Until a few years ago, rabies was described as "invariably fatal" in people. A case of rabies in a 15-year-old girl in Wisconsin a few years ago changed that. She managed to survive this deadly disease due to a very aggressive treatment protocol, that was subsequently named the Milwaukee Protocol. This led people to call start calling rabies "almost invariably fatal". Unfortunately, subsequent attempts to treat people with this protocol failed, and there has been some debate about whether the treatment was really effective – rabies virus was never actually isolated from the first survivor, and some have speculated that the girl was in fact infected with "defective" virus that was less virulent. The patient also developed a very high antibody level against rabies virus, and this abnormally  profound immune response to the infection may have also played a role in her survival. Regardless, the failure of anyone to report similar success using the Wisconsin Protocol dampened optimism about this treatment.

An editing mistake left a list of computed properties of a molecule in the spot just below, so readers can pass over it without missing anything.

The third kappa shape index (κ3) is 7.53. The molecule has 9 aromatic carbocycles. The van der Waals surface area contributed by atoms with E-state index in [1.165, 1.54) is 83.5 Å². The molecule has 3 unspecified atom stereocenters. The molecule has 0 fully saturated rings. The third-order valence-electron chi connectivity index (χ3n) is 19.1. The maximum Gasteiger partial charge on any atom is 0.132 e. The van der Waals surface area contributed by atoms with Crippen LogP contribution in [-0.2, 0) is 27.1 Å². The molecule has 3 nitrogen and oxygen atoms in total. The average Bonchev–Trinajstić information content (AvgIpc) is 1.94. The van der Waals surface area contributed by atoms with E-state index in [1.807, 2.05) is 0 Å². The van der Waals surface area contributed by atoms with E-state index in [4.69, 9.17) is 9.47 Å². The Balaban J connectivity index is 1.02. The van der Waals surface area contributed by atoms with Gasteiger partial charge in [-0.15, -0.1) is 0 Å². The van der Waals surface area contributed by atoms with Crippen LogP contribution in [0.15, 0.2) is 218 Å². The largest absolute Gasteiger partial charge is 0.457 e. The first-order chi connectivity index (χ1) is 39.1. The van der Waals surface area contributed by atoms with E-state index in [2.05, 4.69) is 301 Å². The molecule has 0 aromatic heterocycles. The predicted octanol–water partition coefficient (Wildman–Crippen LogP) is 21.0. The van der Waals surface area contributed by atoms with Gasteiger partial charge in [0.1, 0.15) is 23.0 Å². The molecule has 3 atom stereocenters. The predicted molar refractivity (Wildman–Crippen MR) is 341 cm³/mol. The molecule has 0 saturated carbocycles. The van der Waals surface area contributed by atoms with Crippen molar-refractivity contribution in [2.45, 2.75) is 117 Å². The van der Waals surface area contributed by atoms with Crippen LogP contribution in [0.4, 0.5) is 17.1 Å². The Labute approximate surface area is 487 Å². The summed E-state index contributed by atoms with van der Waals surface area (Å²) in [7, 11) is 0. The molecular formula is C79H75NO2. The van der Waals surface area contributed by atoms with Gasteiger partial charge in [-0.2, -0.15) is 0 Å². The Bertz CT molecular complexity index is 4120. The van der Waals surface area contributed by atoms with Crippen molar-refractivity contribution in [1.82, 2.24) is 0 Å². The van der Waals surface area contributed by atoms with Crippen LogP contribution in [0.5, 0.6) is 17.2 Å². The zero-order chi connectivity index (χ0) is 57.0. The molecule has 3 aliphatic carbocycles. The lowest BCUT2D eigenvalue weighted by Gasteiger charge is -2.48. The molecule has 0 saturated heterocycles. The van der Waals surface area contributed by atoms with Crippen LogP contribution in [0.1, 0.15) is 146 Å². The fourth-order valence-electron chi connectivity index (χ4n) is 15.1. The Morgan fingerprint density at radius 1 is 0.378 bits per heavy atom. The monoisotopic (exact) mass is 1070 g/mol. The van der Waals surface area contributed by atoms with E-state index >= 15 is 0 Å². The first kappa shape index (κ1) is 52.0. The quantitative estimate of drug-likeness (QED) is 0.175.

That was until a recent case from Brazil, where another successful treatment was reported in a 12-year-old boy who was apparently infected with rabies. He was recently released from the critical care unit, but still has some neurological problems as a result of his ordeal.

It’s heartening that there has been another survivor of this dreadful disease, but I think we still need to consider rabies "almost invariably fatal".  We can’t afford to relax one bit about the severity of this disease. It is likely that only a very small percentage of people treated with this protocol will survive, and even fewer (if any) will recover fully. Survival likely depends on very aggressive treatment started very early in disease, as well as a host of other factors such as a strong immune response by the patient and, probably, a lot of luck.  Prevention of this disease remains, by far, the best protection for both people and animals.

More information on rabies can be found in our Rabies archives and on the Worms & Germs Resources page.